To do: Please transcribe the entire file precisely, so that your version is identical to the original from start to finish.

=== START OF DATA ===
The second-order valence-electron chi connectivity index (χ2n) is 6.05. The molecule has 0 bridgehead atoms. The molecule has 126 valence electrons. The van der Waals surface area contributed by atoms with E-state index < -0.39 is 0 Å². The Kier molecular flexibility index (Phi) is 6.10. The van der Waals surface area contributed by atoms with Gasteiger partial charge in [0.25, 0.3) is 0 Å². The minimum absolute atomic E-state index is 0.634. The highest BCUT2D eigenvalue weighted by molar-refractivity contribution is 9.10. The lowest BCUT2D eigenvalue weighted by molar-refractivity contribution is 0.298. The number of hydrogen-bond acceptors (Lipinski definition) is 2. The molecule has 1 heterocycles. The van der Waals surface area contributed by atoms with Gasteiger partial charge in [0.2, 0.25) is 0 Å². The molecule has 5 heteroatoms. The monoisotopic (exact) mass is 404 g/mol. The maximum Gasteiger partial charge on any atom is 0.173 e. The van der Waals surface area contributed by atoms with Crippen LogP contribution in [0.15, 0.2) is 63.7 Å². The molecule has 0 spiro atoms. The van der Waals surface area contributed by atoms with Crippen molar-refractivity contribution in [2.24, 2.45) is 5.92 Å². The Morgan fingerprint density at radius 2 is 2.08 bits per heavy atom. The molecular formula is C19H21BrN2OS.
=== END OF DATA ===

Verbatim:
The second-order valence-electron chi connectivity index (χ2n) is 6.05. The molecule has 0 bridgehead atoms. The molecule has 126 valence electrons. The van der Waals surface area contributed by atoms with E-state index < -0.39 is 0 Å². The Kier molecular flexibility index (Phi) is 6.10. The van der Waals surface area contributed by atoms with Gasteiger partial charge in [0.25, 0.3) is 0 Å². The minimum absolute atomic E-state index is 0.634. The highest BCUT2D eigenvalue weighted by molar-refractivity contribution is 9.10. The lowest BCUT2D eigenvalue weighted by molar-refractivity contribution is 0.298. The number of hydrogen-bond acceptors (Lipinski definition) is 2. The molecule has 1 heterocycles. The van der Waals surface area contributed by atoms with Gasteiger partial charge in [0.2, 0.25) is 0 Å². The molecule has 5 heteroatoms. The monoisotopic (exact) mass is 404 g/mol. The maximum Gasteiger partial charge on any atom is 0.173 e. The van der Waals surface area contributed by atoms with Crippen LogP contribution in [0.15, 0.2) is 63.7 Å². The molecule has 0 spiro atoms. The van der Waals surface area contributed by atoms with Crippen molar-refractivity contribution in [2.24, 2.45) is 5.92 Å². The Morgan fingerprint density at radius 2 is 2.08 bits per heavy atom. The molecular formula is C19H21BrN2OS.